From The Spectator 5 August 1893, Page 18

Rome, May, 1879

Castel Sant’ Angelo


Rome, May 10, 1879.

The Vatican:  On Monday, May 5, a large number of visitors, Roman and foreign, were received at the Vatican. On the evening of the 6th, private audience was given to Monsignor David, Bishop of Saint-Brieuc, who presented to the Holy Father a large sum of money as Peter’s Pence from his diocese. The Bishop of Saint-Brieuc had the honour of introducing to the Holy Father his Vicar-General, Father Juventon, and four other priests who accompanied him. On the 7th (Wednesday) the Pope gave permission to twenty-three young workmen from Paris to attend his private Mass, at 7 a.m., and to receive Holy Communion from the hands of his Holiness. After the Mass, Leo XIII. received in private audience these young men, who were introduced by Comte de Boursetty, and conversed with each of them for some time, inquiring the particulars concerning their mode of life, their respective .trades, their wages and hours of labour. He accompanied them through part of the Pontifical galleries, gave them permission to visit the Vatican gardens, and presented each of them with a valuable memorial of their visit. On the 11th there was another large reception of strangers. On the same day Cavaliere Enrico Angelini had private audience of his Holiness and presented to him a large offering of Peter’s Pence, in name of Monsignor Tommaso Baron, Bishop of Chilasca, in Mexico.

In the evening, at half-past seven, the Pope entered the Basilica of St. Peter’s by the private passage, and remained in prayer before the tombs of the Apostles and the Altar of the Sacrament, for a considerable time. He was accompanied by the private Chamberlains on duty and by a few officials of the Vatican. The gates of the Basilica were of course closed.

Mass at the Quirinal:  It is stated that the Pope has granted permission for Mass to be said in the Quirinal. This is not quite correct. The interdict has not been removed from the palace of the Quirinal. But there is a building near the palace proper, called the Palazzina, which was restored and enlarged by Victor Emmanuel. Canon Anzino, chaplain to the Royal Family, presented a petition stating that Queen Margarita was greatly inconvenienced by crowds of supplicants when attending Mass at the Sudario, and pointing out that after the attempt at Naples and the more recent Garibaldian agitations there might be some peril to the Queen and her son in attending mass in the Sudario or in the passage to and from the Quirinal. Licence was consequently given to Canon Anzino to celebrate Mass in a chapel erected in the Palazzina for the benefit of Queen Margarita and the persons whom she might invite to attend.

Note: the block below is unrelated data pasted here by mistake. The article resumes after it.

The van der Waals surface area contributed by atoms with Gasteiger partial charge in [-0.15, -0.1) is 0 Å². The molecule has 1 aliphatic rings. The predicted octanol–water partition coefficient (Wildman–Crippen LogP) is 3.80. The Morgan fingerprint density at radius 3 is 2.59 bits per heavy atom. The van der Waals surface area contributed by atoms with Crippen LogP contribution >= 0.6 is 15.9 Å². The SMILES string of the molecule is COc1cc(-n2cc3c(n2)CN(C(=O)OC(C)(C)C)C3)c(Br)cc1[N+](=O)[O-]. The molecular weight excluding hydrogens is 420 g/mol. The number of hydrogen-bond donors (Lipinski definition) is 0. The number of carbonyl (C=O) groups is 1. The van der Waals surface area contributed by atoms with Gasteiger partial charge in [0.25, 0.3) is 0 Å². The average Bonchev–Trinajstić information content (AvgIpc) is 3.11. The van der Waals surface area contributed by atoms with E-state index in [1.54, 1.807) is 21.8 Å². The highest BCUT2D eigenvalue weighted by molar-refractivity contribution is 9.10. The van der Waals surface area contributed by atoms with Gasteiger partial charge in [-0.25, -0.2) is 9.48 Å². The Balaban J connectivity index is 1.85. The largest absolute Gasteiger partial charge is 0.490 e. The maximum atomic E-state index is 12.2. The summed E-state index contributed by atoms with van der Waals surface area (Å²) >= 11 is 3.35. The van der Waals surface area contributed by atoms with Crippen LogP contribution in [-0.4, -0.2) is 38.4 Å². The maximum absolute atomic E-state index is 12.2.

Palazzo Quirinale, Rome

The Pensions to the Suppressed Orders: The pittances paid to the members of the suppressed Religious Orders by way of pensions in compensation for the loss of their homes and revenues are very small, and are moreover very irregularly paid. The Minor Conventuals in Mussomeli, Sicily, were paid on the 4th of May, the arrears which ought to have been paid to them in March. The local paymaster was in vain applied to by the Friars for payment of their pensions, and the Friars telegraphed to the Minister of Finance in Rome and to King Humbert, before they could obtain redress.

Cardinal Newman

Cardinal Newman:  After his audience with the Pope on Sunday the 27th of April, Dr. Newman scarcely left his apartments, being troubled with a severe cold and cough. Dr. Aitken was called in to see him, and at one time some anxiety was felt as to the condition of the illustrious Oratorian. However, no apprehension is now entertained, and it is believed certain that Cardinal Newman will be able to attend the consistory on the 15th to receive the hat.

The Advocates of St. Peter:  His Holiness Leo XIII. has been pleased to signify that he will receive the members of the Society of Advocates of St. Peter in audience on the 29th of June, the Feast of SS. Peter and Paul. This Society counts many members in England, and includes the Duke of Norfolk, the Marquises of Ripon and Bute, besides all the English bishops. The President, Count Agnelli dei Malherbi, has issued notice of the audience on the 29th of June, and it is expected several foreign members of rank will come to Rome for the occasion.

Dr. Woodlock: The Right Rev. Dr. Woodlock, bishop-elect of Ardagh, will be consecrated by the Pope himself to that see on Whitsunday next.

May 12.

Conversions:  On Sunday, May 11, Mr. and Mrs. Cassell, who had been a few days previously received into the Church by Monsignor Capel, were admitted to the Pope’s private Mass in the Vatican, and received their first communion from the hands of his Holiness. At this celebration were Mrs. Handley, who acted as godmother to Mrs. Cassell, Mrs. Pereira, and a few other persons. After the Mass Leo XIII. admitted Mr. and Mrs. Cassell, with Mrs. Handley, to private audience, and conversed with them for some time. Monsignor Macchi, the Maestro di Camera, presented the new converts with beautiful rosaries.

Peter’s Pence From Ireland:  At a recent audience Monsignor Kirby presented to the Holy Father the sum of £163 from the Bishop, clergy, and faithful of the diocese of Achonry in Ireland. Leo XIII. sent his special blessing to the donors.

Consecrations By The Pope:  On Whitsunday next the Pope will consecrate Cardinal Pitra for the bishopric of Frascati ; Monsignor Latoni, Auditor of his Holiness, for the bishopric of Senigaglia ; and Dr. Woodlock, for the bishopric of Ardagh in Ireland.